VAT Flat Rate Scheme – are you a winner or loser?

The VAT flat rate scheme was introduced by HMRC to help small businesses account for VAT more simply. However, it is not always the best route for every business.

How does the scheme work?

The flat rate scheme is available to businesses with a turnover of £150,000 per year or less and they can stay in the scheme until their turnover reaches £230,000 per year. When in the scheme, the business applies a flat rate percentage to its VAT inclusive sales each quarter and this is the amount of VAT payable to HMRC. The business cannot recover any input VAT – the flat rate percentage makes an allowance for that. The percentage to be paid varies according to the trade category of the business.

Should you use the scheme?

Businesses that decide to use the flat rate scheme should only do so after very careful comparison of their likely VAT position in the scheme compared to outside the scheme. Use actual projected sales and purchase figures to make the calculations and redo the calculations every time you submit a VAT return to check that you are not overpaying by being in the scheme.

The scheme is unlikely to benefit your business if:

  • A high proportion of your sales are zero-rated, exempt or to overseas customers – you will end up paying VAT on sales where no VAT has actually been charged to the customer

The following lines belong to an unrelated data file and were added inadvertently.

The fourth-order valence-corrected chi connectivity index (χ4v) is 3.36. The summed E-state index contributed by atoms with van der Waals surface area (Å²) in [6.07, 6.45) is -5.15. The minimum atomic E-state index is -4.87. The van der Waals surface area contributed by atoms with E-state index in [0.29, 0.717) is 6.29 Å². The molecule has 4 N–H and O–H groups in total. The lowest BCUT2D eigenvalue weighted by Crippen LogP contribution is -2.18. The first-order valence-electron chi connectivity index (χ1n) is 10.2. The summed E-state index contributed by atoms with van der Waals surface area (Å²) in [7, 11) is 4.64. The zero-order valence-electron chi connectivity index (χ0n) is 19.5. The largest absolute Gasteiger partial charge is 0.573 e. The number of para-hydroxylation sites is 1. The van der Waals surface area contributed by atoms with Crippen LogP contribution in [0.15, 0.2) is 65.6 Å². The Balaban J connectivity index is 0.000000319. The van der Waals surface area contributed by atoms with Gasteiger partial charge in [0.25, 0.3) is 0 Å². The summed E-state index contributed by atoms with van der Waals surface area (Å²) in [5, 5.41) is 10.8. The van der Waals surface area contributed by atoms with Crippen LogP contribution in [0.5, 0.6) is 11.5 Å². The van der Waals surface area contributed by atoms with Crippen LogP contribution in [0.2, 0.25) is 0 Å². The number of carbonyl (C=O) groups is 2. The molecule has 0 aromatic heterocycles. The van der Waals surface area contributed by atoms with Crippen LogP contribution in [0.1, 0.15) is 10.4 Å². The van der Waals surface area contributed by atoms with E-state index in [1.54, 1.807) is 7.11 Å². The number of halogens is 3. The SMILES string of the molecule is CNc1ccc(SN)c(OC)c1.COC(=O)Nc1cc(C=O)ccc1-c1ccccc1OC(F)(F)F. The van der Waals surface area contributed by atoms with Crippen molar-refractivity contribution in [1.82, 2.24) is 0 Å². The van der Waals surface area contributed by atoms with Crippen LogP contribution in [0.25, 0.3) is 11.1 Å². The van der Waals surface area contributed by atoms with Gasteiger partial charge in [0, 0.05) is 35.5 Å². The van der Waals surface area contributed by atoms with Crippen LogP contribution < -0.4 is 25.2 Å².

• You incur input tax on purchases – under the scheme, you cannot recover this input VAT

As always, these rules are complex! Although HMRC has the discretion to allow a business to leave the scheme with effect from a date in the past; if you find that you are worse off in the scheme, they don’t often allow it earlier than the previous VAT period. So you need to keep on top of checking whether it is a good deal for your business or not.

If you are unsure if the Flat Rate Scheme is right for your business, we can help with our VAT health check. Please us on 01903 234094 for more information or advice.

A version of this blog originally appeared on the website of one of our MHA association member firms, MHA MacIntyre Hudson.